By Ryan Ball

Warner stepped down as chair of pathology in 1983 to practice surgical pathology at the USC Norris Cancer Center, but she has continued to teach at the Keck School of Medicine. Photo/Ryan Ball

Nancy Warner
Photo/Ryan Ball

Picking at her smoked salmon with chopsticks at the faculty center named for Hugh A. Edmondson, MD, who preceded her as chair of the Department of Pathology at the Keck School of Medicine of USC, Nancy Warner, MD, Hastings Professor of Pathology, emerita, reflects on her legacy at the school.

At the age of 90, Warner remains a formidable presence, one that has been felt on the Health Sciences Campus since she became the school’s first female department chair in 1972. In fact, she was the first woman in the United States to be named chair of a pathology department at a coeducational school of medicine.

“That just wasn’t done back then,” Warner said of her groundbreaking appointment. “The people in the department were very gracious, all of them. There were some big professors, and I didn’t know how they were going to take it. But there was no problem.”

Warner was selected to succeed the retiring Edmondson by then Keck School Dean Franz K. Bauer, MD, whose wife and mother both had medical degrees. She believes they put more than a little pressure on him to consider a female candidate. Likewise, she would be going against the grain at the time, recruiting a number of women to faculty positions.

Originally from Dixon, Ill., where Ronald Reagan was the town’s lifeguard, Warner earned her medical degree from the University of Chicago. She was inspired to go into pathology by the school’s two female pathologists, who were highly respected.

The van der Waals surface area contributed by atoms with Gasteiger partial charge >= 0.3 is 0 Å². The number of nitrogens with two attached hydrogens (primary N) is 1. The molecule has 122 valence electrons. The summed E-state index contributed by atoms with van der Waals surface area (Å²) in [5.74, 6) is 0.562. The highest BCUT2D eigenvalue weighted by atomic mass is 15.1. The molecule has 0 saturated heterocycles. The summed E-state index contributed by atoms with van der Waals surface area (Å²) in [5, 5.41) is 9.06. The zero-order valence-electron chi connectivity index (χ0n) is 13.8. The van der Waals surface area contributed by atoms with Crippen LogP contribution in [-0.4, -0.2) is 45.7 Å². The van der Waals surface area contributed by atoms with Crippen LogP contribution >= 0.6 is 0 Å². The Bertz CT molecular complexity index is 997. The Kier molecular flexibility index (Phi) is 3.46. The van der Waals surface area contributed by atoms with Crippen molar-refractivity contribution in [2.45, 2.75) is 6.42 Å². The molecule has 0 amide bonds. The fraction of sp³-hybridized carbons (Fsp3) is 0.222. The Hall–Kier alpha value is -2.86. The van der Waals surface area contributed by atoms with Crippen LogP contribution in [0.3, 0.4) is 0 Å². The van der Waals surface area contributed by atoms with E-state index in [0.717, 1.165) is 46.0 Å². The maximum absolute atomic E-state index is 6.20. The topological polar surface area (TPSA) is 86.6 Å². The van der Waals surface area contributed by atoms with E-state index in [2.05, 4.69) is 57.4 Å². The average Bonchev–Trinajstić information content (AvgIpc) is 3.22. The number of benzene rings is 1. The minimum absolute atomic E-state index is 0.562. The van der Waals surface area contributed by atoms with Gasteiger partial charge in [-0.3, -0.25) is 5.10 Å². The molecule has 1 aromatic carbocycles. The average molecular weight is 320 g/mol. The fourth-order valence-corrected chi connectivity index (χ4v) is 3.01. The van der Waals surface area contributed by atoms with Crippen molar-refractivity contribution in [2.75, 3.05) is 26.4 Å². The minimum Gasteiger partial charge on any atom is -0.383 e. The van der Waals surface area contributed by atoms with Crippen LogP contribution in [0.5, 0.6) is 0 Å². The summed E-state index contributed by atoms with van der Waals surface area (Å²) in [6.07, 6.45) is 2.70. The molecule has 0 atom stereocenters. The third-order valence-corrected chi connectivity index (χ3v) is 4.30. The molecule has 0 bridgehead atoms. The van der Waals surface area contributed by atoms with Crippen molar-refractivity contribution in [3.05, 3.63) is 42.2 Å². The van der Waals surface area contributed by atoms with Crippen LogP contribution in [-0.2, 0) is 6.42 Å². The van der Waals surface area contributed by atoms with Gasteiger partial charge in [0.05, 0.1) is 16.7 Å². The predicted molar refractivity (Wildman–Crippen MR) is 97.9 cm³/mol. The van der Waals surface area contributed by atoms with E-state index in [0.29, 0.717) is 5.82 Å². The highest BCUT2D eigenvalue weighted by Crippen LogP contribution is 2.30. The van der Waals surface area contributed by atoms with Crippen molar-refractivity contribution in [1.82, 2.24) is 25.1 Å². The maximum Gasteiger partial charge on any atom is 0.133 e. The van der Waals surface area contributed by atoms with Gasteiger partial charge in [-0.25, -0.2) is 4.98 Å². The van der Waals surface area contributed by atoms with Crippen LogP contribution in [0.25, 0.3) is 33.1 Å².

During her 11-year tenure as chair of the largest university-based pathology department in the nation, Warner would, in turn, be a role model for students
at USC.

Warner stepped down as chair of pathology in 1983 to practice surgical pathology at the USC Norris Comprehensive Cancer Center. Meanwhile, she continued to teach, which she said has been one of the great joys in her life.

Named outstanding teacher by USC’s Year II medical students four times, Warner also received The American Society of Clinical Pathologists’ Distinguished Pathology Educator Award in 1994 and USC’s Distinguished Emeriti Award in 1996.

Although she officially retired in 1993, Warner has remained active at the Keck School. That dedication earned her the Emeriti Center’s 2009 Inaugural Paul E. Hadley Faculty Award for Service to USC.

In addition to her work on the board of directors for the Edmondson Faculty Center, the Retired Faculty Association and the Medical Faculty Women’s Association, she has given generously to the university. Dividend reinvestment from inherited stock has allowed her to offer support for a number of USC initiatives, including several Keck School programs and the USC Norris Cancer Hospital.

Warner lives in Pasadena where she enjoys photography, birdwatching and genealogy.